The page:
Anticipating where your opponent’s shot is going to land is vital for success at games like tennis. There are visual clues from the way your opponent strikes the ball, and it obviously helps to carefully watch the ball’s flight. But another way, investigated by Lionel Crognier and Yves-Andre Fery, is to impose your tactics on the rally, influencing your opponent’s shot so that you can predict where she will play the ball.
To demonstrate this, Crognier and Fery invited 17 experienced tennis players to try and anticipate a passing-shot delivered by an ‘opponent’. Crucially, the participants had to anticipate his shot ‘blind’ because they were wearing liquid-crystal goggles that were made temporarily opaque just as the opponent was performing his back-swing. This prevented them from using anticipatory cues from his stroke or from the flight of the ball. The participants were protected from the ball by rapidly-erected netting that also recorded the ball’s location and where they made their volley.
The participants made the anticipatory volley in three conditions in which they had varying tactical dominance. When the opponent bounced the ball first and then made the passing-shot (low dominance), or when the participants first hit the ball to their opponent as in a warm up (medium dominance) before he played the passing shot, the participants’ anticipation was no better than chance. In contrast, when they rallied before performing an attacking shot at the opponent (high tactical dominance), they anticipated the direction of his subsequent passing-shot with 78 per cent accuracy.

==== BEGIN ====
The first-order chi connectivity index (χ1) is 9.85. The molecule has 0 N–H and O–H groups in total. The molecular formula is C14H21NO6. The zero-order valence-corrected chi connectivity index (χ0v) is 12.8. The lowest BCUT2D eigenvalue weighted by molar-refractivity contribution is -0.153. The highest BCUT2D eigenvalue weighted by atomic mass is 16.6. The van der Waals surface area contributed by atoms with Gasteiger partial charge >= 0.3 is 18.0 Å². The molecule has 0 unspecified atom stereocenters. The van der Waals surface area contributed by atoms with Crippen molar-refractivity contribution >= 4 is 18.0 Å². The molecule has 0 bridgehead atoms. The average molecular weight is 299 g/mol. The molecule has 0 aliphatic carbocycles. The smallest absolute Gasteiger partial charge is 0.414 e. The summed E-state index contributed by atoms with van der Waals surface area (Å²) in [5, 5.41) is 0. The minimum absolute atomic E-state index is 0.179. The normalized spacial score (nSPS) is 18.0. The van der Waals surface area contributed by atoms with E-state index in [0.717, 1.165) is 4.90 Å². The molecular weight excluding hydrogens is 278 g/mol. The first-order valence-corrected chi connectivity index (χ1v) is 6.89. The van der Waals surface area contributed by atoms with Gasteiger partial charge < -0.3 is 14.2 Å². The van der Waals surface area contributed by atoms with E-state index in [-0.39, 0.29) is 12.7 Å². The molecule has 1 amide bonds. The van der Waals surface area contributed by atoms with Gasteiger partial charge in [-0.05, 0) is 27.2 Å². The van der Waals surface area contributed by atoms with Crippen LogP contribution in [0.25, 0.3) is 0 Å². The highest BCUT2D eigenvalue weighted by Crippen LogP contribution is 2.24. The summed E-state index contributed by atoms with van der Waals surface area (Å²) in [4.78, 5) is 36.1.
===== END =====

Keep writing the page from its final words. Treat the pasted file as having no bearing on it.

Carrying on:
“Expert players can accurately predict the direction of shots provided that they have controlled the rallies”, the researchers said. The advice “read the play” should be added to the traditional instructions “keep your eye on the ball” and “read the opponent’s movements”, they advised. Tennis players may also be interested to note that down-the-line passing shots were anticipated more easily than cross-court shots.
Crognier, L. & Fery, Y-A. (2005). Effect of tactical initiative on predicting passing shots in tennis. Applied Cognitive Psychology, 19, 637-649.